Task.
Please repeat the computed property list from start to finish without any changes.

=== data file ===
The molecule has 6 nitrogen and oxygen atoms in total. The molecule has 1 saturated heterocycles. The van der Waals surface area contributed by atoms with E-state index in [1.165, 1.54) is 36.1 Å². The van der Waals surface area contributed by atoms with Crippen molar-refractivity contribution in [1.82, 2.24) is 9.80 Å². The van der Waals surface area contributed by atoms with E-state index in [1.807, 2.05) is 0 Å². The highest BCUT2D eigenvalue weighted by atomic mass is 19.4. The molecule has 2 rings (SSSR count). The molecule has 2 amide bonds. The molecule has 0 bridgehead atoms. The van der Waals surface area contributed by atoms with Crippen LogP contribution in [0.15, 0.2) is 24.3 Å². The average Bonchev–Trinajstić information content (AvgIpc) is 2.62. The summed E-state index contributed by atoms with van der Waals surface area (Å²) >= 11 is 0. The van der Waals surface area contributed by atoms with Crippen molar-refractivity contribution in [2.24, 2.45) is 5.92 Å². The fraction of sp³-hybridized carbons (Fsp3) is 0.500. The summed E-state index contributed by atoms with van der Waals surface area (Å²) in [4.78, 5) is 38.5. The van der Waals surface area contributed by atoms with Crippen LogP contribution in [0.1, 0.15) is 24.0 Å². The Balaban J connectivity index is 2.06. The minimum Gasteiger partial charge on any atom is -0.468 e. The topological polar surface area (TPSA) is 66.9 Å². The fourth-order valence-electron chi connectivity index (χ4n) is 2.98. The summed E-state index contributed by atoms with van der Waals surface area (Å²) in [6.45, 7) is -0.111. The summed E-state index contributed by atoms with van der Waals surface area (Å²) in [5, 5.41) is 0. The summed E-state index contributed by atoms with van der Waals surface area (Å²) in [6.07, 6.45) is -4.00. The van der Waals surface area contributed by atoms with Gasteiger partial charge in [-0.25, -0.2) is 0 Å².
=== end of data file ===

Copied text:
The molecule has 6 nitrogen and oxygen atoms in total. The molecule has 1 saturated heterocycles. The van der Waals surface area contributed by atoms with E-state index in [1.165, 1.54) is 36.1 Å². The van der Waals surface area contributed by atoms with Crippen molar-refractivity contribution in [1.82, 2.24) is 9.80 Å². The van der Waals surface area contributed by atoms with E-state index in [1.807, 2.05) is 0 Å². The highest BCUT2D eigenvalue weighted by atomic mass is 19.4. The molecule has 2 rings (SSSR count). The molecule has 2 amide bonds. The molecule has 0 bridgehead atoms. The van der Waals surface area contributed by atoms with Crippen LogP contribution in [0.15, 0.2) is 24.3 Å². The average Bonchev–Trinajstić information content (AvgIpc) is 2.62. The summed E-state index contributed by atoms with van der Waals surface area (Å²) >= 11 is 0. The van der Waals surface area contributed by atoms with Crippen molar-refractivity contribution in [2.24, 2.45) is 5.92 Å². The fraction of sp³-hybridized carbons (Fsp3) is 0.500. The summed E-state index contributed by atoms with van der Waals surface area (Å²) in [4.78, 5) is 38.5. The van der Waals surface area contributed by atoms with Crippen LogP contribution in [0.1, 0.15) is 24.0 Å². The Balaban J connectivity index is 2.06. The minimum Gasteiger partial charge on any atom is -0.468 e. The topological polar surface area (TPSA) is 66.9 Å². The fourth-order valence-electron chi connectivity index (χ4n) is 2.98. The summed E-state index contributed by atoms with van der Waals surface area (Å²) in [6.45, 7) is -0.111. The summed E-state index contributed by atoms with van der Waals surface area (Å²) in [5, 5.41) is 0. The summed E-state index contributed by atoms with van der Waals surface area (Å²) in [6.07, 6.45) is -4.00. The van der Waals surface area contributed by atoms with Gasteiger partial charge in [-0.25, -0.2) is 0 Å².